Working down from trends
How to work down from known topics to discover new insights and points of view.
What is the top-down way of working with foresight?
Top-down refers to a way of working where you start with a known topic or topics and work towards more detail.
This approach is often used for a trend management type of approach to foresight.
How to do top-down foresight in FIBRES
FIBRES can be used to support many kinds of foresight workflows, including the top-down model.
In this article, you'll learn one way to apply the FIBRES data model and available features to this type of foresight process.
Is the top-down model is right for you?
There is no right or wrong when it comes to creating your own foresight process. The top-down model is a linear simplification of one way of doing foresight, but not the only way.
Most likely, your foresight process will be a combination of several parallel models or ways of working. See also our article for the bottom-up model for more inspiration.
1. Create a summary or a radar
In the top-down model, you start with the big picture. First, outline the topic on a broad level. Your starting point could be something quite vast, like the future of mobility.
Your first step could be configuring a radar, where you'll start plotting the trends you're already aware of. Alternatively, you could set up a summary where you will start summarizing the topic.
2. Create top-level findings
Next, outline some subtopics. For example, if you're working with the future of mobility, you might be interested in more concrete topics like MaaS, driverless cars, and sustainable transport.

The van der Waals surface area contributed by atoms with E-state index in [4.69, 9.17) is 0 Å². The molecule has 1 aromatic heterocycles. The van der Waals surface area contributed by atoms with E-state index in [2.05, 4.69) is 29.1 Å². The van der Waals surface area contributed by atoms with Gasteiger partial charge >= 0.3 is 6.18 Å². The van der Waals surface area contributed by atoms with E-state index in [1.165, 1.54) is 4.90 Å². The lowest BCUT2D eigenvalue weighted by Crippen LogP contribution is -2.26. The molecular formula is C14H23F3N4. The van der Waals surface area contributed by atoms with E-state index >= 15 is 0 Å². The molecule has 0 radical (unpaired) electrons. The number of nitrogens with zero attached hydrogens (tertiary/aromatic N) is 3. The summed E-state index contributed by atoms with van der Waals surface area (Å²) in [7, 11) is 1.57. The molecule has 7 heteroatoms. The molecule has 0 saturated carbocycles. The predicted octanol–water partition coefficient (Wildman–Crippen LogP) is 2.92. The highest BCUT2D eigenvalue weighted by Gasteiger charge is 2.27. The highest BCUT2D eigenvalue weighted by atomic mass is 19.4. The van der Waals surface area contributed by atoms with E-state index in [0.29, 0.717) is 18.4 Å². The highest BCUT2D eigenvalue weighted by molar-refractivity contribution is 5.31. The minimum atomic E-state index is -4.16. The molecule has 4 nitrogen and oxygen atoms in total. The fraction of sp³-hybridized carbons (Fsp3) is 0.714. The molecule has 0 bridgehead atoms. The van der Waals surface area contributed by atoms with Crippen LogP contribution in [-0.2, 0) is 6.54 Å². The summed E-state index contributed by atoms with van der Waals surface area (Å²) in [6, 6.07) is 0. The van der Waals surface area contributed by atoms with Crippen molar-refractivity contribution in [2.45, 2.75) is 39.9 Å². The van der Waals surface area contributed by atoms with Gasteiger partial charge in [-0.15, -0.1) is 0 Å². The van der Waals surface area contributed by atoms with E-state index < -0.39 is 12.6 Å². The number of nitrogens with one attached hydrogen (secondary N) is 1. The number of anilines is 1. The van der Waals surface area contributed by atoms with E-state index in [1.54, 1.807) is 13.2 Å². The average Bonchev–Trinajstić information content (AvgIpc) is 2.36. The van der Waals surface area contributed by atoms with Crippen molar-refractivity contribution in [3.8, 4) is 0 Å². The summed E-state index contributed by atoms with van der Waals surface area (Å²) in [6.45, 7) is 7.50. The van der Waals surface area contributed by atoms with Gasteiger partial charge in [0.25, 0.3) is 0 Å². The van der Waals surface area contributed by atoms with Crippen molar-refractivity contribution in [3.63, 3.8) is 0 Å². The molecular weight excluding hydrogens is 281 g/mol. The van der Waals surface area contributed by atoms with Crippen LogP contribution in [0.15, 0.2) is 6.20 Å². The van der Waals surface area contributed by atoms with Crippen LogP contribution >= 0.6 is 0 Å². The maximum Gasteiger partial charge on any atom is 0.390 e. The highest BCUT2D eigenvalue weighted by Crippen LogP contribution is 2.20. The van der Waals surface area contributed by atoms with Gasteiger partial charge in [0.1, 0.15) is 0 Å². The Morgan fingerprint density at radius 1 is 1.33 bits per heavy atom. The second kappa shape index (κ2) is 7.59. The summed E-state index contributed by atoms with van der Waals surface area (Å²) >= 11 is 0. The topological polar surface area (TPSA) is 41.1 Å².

In FIBRES, it's recommended to create an individual finding for each individual subtopic. Suitable finding types for this purpose are Megatrend, Trend, and Signal cluster.
If you're working with a radar, you could populate your radar with these findings. This will help you become aware of what you already know and what you might still be missing.
If you're working with a summary, remember to link your findings with the summary. When you turn on summary layers in the Network view, you'll see the summary connected to the findings.
3. Write descriptions for your findings
Now that you have a radar or a summary full of new findings, it's time to refine their descriptions. Write in the finding descriptions what you already know. You can also apply additional metadata by using classifications.
4. Use AI picks to find more
At this point, you'll find that AI picks is already offering you suggestions on the topic. AI picks recommends completely new content based on your description and linkages to other findings.
AI picks are selected individually for each summary and finding. Remember to check the suggestions both inside your summary and the individual findings to add interesting new inputs.
5. Refine your understanding based on collected signals
Refine your top-level understanding based on the new information that you collect. Your top-level findings will become your scouting tools, surfacing new stuff when they come along and helping you notice things you might otherwise be missing.
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